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Allan Gurganus on James Merrill

Allan Gurganus speaking about poet James Merrill (1926-1995):

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Unlikely friends

Writer Victor Lodato has written a nice article in the NYT (2017-02-24, page 17 in the International edition) about his close May-December  friendship with an elderly neighbour, Austin.  An excerpt:

“Is this your grandson?” people sometimes ask Austin when she’s out with me.

I love watching her vanity prick up, the way she serenely tilts her small white head and refurbishes her Southern accent to correct them. “No, honey. He’s my friend.”

At this point, folks usually smile tightly and turn away, perhaps worried there is more than friendship going on between the old lady and the younger man seated at the bar or strolling through the supermarket, giggling like teenagers.

Why we’re giggling, I couldn’t tell you. Often our mirth seems fueled by some deep-celled delight at being together. Friendship, like its flashier cousin, love, can be wildly chemical and, like love, can happen in an instant.

When I met Austin, I was in my early 40s and not looking for a friend. I had come alone to this small Oregon town to finish a book. So when a bony, blue-eyed stranger knocked on my door, introducing herself as the lady from across the way and wondering if I might like to come over and see her garden — maybe have a gin and tonic — I politely declined.

Watching her walk away, though, in her velvet slip-ons and wrinkled blouse, I felt a strange pang, a slow pin of sadness that I suppose could best be described as loneliness. Suddenly I was dashing into the dirt road to say that I was sorry, that she had caught me in the middle of work, but that, yes, I would enjoy seeing her garden.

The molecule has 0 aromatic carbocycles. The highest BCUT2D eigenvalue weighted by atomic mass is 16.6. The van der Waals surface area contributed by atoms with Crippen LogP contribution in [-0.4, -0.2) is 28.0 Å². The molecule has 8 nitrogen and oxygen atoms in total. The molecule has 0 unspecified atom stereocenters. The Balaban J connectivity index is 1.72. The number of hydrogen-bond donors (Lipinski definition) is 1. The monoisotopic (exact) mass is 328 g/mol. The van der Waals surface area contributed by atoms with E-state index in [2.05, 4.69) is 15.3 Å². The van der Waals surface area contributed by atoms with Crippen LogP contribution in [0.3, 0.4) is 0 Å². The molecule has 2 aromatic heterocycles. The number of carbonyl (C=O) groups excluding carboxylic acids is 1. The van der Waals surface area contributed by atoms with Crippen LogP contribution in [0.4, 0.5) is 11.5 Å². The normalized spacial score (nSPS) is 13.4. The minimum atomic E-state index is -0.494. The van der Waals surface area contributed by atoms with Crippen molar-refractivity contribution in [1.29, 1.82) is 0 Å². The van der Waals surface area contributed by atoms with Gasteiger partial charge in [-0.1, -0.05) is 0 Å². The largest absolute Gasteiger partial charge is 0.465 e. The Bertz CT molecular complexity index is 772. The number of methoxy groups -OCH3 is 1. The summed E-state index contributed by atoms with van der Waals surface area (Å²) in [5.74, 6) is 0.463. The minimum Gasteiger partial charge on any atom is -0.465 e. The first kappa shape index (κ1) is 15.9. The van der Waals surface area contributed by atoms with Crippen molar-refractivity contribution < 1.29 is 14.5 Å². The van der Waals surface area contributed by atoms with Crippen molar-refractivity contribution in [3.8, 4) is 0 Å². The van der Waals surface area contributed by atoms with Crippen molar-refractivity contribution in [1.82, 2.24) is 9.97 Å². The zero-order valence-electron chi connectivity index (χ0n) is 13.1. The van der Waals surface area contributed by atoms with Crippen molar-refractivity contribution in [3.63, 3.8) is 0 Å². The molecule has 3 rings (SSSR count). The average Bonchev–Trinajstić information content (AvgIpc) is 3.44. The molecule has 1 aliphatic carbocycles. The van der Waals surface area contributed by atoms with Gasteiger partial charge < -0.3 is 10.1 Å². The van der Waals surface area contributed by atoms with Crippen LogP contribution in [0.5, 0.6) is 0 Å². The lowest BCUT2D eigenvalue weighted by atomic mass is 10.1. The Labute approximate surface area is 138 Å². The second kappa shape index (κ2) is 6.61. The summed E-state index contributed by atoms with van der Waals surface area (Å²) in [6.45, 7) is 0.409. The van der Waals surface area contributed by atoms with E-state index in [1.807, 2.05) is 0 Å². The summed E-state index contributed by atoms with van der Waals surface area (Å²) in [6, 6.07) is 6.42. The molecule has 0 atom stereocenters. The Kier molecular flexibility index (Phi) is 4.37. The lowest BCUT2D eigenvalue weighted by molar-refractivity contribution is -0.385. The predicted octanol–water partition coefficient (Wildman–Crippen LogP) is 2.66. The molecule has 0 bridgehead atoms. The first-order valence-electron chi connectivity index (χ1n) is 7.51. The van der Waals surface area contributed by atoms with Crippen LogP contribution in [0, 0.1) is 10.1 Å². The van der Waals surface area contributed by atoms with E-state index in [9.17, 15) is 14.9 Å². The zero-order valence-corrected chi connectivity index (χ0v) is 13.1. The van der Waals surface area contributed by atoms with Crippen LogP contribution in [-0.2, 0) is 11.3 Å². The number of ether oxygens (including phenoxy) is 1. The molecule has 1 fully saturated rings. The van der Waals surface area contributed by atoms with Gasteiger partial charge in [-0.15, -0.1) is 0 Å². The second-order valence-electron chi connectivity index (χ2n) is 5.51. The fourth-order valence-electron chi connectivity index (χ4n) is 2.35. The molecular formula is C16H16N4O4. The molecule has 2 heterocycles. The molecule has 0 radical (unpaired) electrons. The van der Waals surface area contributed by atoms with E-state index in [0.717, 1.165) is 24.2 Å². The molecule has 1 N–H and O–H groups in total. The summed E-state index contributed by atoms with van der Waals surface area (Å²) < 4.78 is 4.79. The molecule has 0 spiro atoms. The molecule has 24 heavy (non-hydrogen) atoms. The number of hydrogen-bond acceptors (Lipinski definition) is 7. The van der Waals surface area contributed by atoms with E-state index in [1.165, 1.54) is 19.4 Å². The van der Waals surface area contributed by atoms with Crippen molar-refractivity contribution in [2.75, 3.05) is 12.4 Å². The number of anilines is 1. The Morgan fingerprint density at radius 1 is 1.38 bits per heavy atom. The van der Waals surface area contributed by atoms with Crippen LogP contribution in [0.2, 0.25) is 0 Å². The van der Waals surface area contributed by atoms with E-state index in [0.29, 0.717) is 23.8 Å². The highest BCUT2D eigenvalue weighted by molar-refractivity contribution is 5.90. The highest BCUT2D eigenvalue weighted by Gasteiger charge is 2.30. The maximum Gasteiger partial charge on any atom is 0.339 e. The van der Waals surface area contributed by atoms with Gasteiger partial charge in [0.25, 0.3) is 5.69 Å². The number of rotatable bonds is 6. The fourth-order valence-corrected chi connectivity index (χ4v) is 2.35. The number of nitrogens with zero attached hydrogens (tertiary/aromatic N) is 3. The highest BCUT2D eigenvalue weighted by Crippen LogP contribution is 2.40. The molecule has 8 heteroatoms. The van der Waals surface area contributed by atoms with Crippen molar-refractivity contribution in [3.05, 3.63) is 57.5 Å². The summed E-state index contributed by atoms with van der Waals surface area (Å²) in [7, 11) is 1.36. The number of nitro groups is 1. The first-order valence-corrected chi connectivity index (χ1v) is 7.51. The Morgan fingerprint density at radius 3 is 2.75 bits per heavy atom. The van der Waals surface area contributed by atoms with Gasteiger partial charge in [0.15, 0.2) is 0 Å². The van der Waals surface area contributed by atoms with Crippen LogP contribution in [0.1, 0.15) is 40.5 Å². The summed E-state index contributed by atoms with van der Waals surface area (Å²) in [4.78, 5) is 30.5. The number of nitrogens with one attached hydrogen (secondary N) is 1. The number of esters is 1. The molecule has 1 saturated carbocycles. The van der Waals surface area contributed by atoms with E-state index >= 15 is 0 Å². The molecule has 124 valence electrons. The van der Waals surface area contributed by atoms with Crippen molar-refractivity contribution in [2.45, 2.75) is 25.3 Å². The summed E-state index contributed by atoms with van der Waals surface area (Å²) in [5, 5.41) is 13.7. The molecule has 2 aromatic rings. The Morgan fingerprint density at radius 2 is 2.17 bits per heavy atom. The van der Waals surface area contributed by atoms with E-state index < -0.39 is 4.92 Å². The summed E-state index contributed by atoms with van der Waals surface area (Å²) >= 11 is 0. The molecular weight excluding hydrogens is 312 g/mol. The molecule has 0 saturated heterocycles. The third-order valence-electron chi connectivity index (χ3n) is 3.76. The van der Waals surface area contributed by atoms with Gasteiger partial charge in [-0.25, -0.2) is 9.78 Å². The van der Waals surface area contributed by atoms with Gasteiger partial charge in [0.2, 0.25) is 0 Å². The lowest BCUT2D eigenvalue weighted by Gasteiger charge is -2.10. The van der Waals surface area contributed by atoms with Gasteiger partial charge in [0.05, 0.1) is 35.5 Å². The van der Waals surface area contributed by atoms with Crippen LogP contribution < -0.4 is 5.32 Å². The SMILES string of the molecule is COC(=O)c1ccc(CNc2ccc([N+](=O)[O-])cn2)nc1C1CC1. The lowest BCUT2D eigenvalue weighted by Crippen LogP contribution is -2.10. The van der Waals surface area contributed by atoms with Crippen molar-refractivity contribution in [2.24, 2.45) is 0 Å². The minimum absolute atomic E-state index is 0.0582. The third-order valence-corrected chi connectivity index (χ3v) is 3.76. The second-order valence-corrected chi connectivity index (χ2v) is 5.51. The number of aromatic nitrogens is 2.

“Not the gin and tonic?” she said.

“Sure, that too,” I answered, blushing. And before I could suggest a visit the next week, she said: “So I’ll see you in a few hours, then. Shall we say 4:30?”

I had to admire her sense of time. Next week is for someone who can afford to put things off. Austin, in her 80s, surely felt no such luxury.

“I liked your face,” she admitted later, telling me she had spotted me at the mailbox.

As she poured the gin, I told her I had seen her at the mailbox, as well, and liked her face, too.

“I wish I had better eyebrows,” she said. “They used to be fabulous.”

Her garden was astounding, like something dreamed rather than planted, a mad-hatter gothic in which a lawless grace prevailed.

At dusk, the deer arrived, nibbling the crab apple blossoms. We had been talking for hours, slightly tipsy, and then we were in the kitchen cooking dinner. A retired psychologist, Austin had traveled extensively, spoke terrible Spanish and worse French, and was a painter now. She had had two husbands, the second of whom died in this house, in a small bed in the living room.

“That’s what I’ll do,” Austin told me. “This room gets the best light.”

We turned to the windows, but the light was already gone. That we could be quiet together so soon, and without strain, felt auspicious.

“So you’ve run away from home?” she said at one point.

From the beginning, there was something about our interaction that reminded me of friendships from childhood, in which no question was off limits. On religion, she claimed to be an atheist. I admitted to being haunted by the ghosts of a Roman Catholic upbringing. She said her sisters believed in hell and worried about her soul. Austin, though, seemed afraid of nothing, least of all death. I said I was still afraid of the dark.